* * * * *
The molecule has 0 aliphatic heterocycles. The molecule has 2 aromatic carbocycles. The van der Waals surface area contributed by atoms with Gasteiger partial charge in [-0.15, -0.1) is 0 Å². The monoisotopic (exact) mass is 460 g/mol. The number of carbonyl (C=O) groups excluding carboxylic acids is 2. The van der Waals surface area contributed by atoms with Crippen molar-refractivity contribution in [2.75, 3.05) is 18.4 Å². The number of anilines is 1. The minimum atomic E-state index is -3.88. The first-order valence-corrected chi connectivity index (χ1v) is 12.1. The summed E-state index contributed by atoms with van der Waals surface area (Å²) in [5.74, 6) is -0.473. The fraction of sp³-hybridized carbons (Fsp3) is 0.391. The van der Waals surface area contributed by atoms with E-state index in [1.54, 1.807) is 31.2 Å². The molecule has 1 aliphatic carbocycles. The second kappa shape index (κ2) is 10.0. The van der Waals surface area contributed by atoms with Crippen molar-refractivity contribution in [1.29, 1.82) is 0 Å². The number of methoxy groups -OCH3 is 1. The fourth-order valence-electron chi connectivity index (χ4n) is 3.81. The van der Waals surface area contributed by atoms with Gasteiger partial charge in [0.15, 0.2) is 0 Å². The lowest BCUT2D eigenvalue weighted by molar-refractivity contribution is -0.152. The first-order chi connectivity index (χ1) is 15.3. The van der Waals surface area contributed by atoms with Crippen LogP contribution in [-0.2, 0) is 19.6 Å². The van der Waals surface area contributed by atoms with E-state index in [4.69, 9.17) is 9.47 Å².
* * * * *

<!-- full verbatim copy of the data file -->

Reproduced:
The molecule has 0 aliphatic heterocycles. The molecule has 2 aromatic carbocycles. The van der Waals surface area contributed by atoms with Gasteiger partial charge in [-0.15, -0.1) is 0 Å². The monoisotopic (exact) mass is 460 g/mol. The number of carbonyl (C=O) groups excluding carboxylic acids is 2. The van der Waals surface area contributed by atoms with Crippen molar-refractivity contribution in [2.75, 3.05) is 18.4 Å². The number of anilines is 1. The minimum atomic E-state index is -3.88. The first-order valence-corrected chi connectivity index (χ1v) is 12.1. The summed E-state index contributed by atoms with van der Waals surface area (Å²) in [5.74, 6) is -0.473. The fraction of sp³-hybridized carbons (Fsp3) is 0.391. The van der Waals surface area contributed by atoms with E-state index in [1.54, 1.807) is 31.2 Å². The molecule has 1 aliphatic carbocycles. The second kappa shape index (κ2) is 10.0. The van der Waals surface area contributed by atoms with Crippen molar-refractivity contribution in [1.29, 1.82) is 0 Å². The number of methoxy groups -OCH3 is 1. The fourth-order valence-electron chi connectivity index (χ4n) is 3.81. The van der Waals surface area contributed by atoms with Gasteiger partial charge in [0.15, 0.2) is 0 Å². The lowest BCUT2D eigenvalue weighted by molar-refractivity contribution is -0.152. The first-order chi connectivity index (χ1) is 15.3. The van der Waals surface area contributed by atoms with Crippen LogP contribution in [-0.2, 0) is 19.6 Å². The van der Waals surface area contributed by atoms with E-state index in [4.69, 9.17) is 9.47 Å².